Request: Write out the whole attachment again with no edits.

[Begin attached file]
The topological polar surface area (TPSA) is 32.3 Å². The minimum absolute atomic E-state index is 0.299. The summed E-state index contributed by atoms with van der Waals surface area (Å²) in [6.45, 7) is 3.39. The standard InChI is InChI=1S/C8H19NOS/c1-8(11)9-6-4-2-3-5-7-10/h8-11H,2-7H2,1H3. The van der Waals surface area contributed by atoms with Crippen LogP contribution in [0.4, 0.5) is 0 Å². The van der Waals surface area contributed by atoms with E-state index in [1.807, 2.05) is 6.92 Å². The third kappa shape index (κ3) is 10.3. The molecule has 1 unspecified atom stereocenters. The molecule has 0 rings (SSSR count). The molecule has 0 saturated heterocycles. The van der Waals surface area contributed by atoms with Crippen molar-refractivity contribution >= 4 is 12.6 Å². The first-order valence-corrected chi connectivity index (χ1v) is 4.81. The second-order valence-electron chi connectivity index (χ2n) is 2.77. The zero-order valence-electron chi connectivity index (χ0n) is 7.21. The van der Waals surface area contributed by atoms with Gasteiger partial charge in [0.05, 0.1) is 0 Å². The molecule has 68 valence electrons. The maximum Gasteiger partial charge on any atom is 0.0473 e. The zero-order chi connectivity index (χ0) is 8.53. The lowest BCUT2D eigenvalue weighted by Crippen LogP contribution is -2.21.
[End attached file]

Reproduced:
The topological polar surface area (TPSA) is 32.3 Å². The minimum absolute atomic E-state index is 0.299. The summed E-state index contributed by atoms with van der Waals surface area (Å²) in [6.45, 7) is 3.39. The standard InChI is InChI=1S/C8H19NOS/c1-8(11)9-6-4-2-3-5-7-10/h8-11H,2-7H2,1H3. The van der Waals surface area contributed by atoms with Crippen LogP contribution in [0.4, 0.5) is 0 Å². The van der Waals surface area contributed by atoms with E-state index in [1.807, 2.05) is 6.92 Å². The third kappa shape index (κ3) is 10.3. The molecule has 1 unspecified atom stereocenters. The molecule has 0 rings (SSSR count). The molecule has 0 saturated heterocycles. The van der Waals surface area contributed by atoms with Crippen molar-refractivity contribution >= 4 is 12.6 Å². The first-order valence-corrected chi connectivity index (χ1v) is 4.81. The second-order valence-electron chi connectivity index (χ2n) is 2.77. The zero-order valence-electron chi connectivity index (χ0n) is 7.21. The van der Waals surface area contributed by atoms with Gasteiger partial charge in [0.05, 0.1) is 0 Å². The molecule has 68 valence electrons. The maximum Gasteiger partial charge on any atom is 0.0473 e. The zero-order chi connectivity index (χ0) is 8.53. The lowest BCUT2D eigenvalue weighted by Crippen LogP contribution is -2.21.